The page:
(HealthDay News) — When an older patient breaks the upper arm, surgery is often no better than simply immobilizing the limb, according to a new study. The study was published in the March 10 issue of the Journal of the American Medical Association.

The study included 231 people, average age 66, with a displaced fracture in the arm near the shoulder. Some of the patients had surgery to repair the fracture, while others had their arms immobilized in a sling. The researchers found no significant differences in terms of pain, arm function, or health-related quality of life between the two groups of patients after six, 12, and 24 months.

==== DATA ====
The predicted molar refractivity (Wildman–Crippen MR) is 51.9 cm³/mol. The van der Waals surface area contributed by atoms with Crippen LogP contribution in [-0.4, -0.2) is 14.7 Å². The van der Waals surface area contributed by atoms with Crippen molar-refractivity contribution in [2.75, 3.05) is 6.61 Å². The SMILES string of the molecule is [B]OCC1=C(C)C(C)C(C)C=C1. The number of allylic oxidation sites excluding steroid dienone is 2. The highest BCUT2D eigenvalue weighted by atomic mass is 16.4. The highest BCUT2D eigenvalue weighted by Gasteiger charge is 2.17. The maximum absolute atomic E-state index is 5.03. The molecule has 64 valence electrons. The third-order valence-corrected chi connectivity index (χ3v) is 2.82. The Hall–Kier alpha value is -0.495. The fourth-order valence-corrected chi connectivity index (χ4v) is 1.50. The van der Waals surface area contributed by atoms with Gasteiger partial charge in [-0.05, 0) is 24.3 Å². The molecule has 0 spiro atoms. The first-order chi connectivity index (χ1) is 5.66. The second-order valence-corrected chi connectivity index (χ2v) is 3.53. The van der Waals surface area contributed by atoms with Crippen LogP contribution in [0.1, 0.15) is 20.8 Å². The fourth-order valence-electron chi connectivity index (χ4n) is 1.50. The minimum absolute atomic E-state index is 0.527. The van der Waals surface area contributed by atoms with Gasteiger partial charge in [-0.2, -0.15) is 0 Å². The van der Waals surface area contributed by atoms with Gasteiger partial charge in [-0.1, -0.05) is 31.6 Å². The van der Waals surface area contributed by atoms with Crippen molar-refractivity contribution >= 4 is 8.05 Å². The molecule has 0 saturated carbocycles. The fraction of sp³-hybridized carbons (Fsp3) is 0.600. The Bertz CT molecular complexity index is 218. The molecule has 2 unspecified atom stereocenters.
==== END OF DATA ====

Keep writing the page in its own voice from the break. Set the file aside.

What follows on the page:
However, the risk profile was different: Ten medical complications occurred in the hospital among patients who had surgery, including two heart problems, two lung issues, two digestive events, and four others.

“These results do not support the trend of increased surgery for patients with displaced fractures of the proximal humerus,” the authors write.

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